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There's no point making a rainbow table just to break a single hash - it's the same effort as just bruteforcing that hash. It's only worth doing if you can re-use the rainbow table for other hashes (as you point out, because the salt has been reused). –  caf Sep 26 '09 at 1:59

If someone has access to your database/data, then they would still have to figure out your hashing algorithm and your data would still be somewhat secure, depending on your algorithm? All they would have is the hash and the salt.

This might be all a really dedicated opponent would need. Much of this answer depends on how valuable the data is, which would tell you how motivated the opponent is. Credit card numbers are going to be extremely valuable, and criminal attackers seem to have plenty of time and accomplices to do their dirty work. Some bad guys have been known to farm out key decryption tasks to botnets!

If someone has access to your database/data and your source code, then it seems like no matter what your do, your hashing algorithm can be reversed engineered, the only thing you would have on your side would be how complex and time consuming your algorithm is?

If they have access to your source and all the data, the question is going to be "how did you load your key into the memory of the server in the first place?" If it's embedded in the data or in the program code, it's game over and you've lost. If it was hand-keyed by an operator at the machine's boot time, it should be as secure as your trust in your operator. If it is stored in an HSM*, it should still be secure.

And if they have root-level authority access to your running machine, then they can probably trigger and recover a memory dump that will reveal the secret key.

It seems like the weakest link is: how secure your own systems are and who has access to it?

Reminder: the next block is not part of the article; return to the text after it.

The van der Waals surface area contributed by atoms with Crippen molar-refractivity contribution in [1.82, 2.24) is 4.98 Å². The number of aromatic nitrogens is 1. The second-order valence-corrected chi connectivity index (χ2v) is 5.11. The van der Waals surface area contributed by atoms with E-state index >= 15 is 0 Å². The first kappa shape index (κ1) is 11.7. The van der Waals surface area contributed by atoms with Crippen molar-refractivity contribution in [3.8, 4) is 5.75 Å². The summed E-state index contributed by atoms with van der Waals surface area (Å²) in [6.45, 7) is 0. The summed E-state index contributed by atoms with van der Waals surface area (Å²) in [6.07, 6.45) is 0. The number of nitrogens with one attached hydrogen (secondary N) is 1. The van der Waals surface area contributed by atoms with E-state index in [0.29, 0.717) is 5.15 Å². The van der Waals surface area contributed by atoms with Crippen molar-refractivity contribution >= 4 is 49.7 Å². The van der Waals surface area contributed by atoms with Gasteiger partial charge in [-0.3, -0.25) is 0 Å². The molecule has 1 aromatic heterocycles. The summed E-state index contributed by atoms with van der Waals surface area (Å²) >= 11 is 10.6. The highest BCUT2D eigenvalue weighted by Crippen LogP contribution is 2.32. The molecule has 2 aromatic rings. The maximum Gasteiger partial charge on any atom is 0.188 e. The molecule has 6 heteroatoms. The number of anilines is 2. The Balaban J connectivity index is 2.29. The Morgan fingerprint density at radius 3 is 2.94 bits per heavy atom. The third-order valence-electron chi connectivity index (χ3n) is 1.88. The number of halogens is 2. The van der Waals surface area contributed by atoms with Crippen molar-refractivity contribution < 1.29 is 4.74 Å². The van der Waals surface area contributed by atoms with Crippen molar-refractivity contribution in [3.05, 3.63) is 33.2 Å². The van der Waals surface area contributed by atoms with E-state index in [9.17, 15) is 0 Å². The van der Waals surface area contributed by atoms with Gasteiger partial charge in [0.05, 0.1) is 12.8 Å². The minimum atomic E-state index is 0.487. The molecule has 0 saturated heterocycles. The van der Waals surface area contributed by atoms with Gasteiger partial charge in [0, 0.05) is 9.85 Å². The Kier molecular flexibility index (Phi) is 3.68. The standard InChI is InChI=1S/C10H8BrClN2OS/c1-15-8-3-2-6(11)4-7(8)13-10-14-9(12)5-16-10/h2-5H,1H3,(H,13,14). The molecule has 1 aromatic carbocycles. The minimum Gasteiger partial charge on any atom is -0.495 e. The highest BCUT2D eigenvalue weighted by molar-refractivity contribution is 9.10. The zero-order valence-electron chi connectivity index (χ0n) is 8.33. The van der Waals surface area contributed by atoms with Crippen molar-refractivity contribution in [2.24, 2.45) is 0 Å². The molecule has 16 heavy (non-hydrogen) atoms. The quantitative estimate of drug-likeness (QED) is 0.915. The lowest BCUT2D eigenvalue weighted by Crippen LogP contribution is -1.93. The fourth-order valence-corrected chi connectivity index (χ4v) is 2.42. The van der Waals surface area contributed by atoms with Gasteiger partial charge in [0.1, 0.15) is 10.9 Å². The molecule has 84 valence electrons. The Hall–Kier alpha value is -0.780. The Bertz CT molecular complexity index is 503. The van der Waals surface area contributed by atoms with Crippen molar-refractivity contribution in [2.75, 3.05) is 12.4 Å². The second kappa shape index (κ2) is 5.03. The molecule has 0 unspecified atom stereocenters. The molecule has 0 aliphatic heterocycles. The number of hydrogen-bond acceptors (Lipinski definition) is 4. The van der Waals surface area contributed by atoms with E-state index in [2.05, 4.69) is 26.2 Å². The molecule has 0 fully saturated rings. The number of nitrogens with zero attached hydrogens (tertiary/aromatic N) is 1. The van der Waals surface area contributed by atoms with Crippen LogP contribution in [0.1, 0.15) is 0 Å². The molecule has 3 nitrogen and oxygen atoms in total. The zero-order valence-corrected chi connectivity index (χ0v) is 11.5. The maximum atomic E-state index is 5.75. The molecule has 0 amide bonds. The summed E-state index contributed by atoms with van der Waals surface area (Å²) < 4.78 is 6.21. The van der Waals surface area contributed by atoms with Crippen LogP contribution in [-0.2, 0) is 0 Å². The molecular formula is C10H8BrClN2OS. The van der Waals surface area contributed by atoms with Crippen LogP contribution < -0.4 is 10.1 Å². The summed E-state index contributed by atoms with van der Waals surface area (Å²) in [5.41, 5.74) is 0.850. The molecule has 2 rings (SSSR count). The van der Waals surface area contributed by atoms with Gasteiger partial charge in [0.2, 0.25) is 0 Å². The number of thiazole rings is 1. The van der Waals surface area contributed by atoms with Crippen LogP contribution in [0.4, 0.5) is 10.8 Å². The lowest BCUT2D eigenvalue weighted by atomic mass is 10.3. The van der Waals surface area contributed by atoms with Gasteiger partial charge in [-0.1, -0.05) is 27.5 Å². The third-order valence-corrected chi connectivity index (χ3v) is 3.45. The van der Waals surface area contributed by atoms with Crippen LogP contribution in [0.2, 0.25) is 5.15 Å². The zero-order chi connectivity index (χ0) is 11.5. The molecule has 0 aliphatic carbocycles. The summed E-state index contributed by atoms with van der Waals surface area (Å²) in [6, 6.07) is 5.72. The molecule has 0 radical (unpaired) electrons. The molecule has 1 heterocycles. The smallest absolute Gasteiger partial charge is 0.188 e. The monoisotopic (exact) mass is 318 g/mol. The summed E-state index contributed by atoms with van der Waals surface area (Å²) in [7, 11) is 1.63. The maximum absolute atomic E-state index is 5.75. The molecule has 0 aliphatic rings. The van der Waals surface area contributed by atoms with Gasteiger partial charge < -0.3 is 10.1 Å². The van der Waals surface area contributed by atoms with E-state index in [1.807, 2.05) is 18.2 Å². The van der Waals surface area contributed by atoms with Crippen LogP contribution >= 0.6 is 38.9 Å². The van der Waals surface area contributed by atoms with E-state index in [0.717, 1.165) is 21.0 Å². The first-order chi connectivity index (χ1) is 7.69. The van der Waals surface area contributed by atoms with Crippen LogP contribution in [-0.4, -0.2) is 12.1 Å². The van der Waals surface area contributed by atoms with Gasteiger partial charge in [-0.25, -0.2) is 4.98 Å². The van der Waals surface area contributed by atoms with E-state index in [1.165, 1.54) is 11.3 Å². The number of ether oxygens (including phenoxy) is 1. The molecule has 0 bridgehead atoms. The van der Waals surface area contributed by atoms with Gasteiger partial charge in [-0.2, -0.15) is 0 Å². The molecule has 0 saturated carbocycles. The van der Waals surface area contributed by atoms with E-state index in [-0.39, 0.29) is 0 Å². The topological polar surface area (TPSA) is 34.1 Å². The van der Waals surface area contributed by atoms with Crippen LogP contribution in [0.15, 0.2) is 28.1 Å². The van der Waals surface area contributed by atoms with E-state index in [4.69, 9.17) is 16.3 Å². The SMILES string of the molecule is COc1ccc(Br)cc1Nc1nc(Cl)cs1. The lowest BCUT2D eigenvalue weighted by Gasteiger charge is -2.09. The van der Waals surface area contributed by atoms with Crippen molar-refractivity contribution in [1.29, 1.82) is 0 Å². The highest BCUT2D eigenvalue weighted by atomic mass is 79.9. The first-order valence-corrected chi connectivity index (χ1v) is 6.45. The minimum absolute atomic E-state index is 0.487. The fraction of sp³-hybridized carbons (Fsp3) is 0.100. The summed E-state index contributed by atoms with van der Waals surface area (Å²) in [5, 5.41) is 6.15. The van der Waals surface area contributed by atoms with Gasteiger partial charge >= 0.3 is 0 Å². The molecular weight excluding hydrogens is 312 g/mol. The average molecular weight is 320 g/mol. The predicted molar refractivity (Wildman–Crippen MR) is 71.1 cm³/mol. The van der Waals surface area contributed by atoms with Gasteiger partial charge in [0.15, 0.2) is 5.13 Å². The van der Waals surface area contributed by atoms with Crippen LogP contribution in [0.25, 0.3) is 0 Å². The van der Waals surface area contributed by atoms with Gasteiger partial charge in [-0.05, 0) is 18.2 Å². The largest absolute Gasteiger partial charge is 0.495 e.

This is true. But there are alternatives that help improve security.

For bank-like protection, the kind that passes security and industry audits, it's recommended that you use a *Hardware Security Module (HSM) to perform key storage and encryption/decryption functions. The commercial strength HSMs we're looking at cost 10s of thousands of dollars or more each, depending on capacity. But I have seen hardware encryption cards that plug into a PCI slot that cost substantially less.

The idea behind an HSM is that the encryption happens on a secure, hardened platform that nobody has access to without the secret keys. Most of them have cabinets with intrusion detection switches, trip wires, epoxied chips, and memory that will self-destruct if tampered with. Not even the legitimate owner or the factory should be able to recover the database key from an HSM without the set of authorized crypto keys (usually carried on smart cards.)

For a very small installation, an HSM can be as simple as a smart card. Smart cards aren't high performance encryption devices, though, so you can't pump more than about one decryption transaction per second through them. Systems using smart cards usually just store the root key, then decrypt the working database key on the smart card and send it back to the database accessing system. These will still yield the working database key if the attacker can access running memory, or if the attacker can sniff the USB traffic to and from the smart card.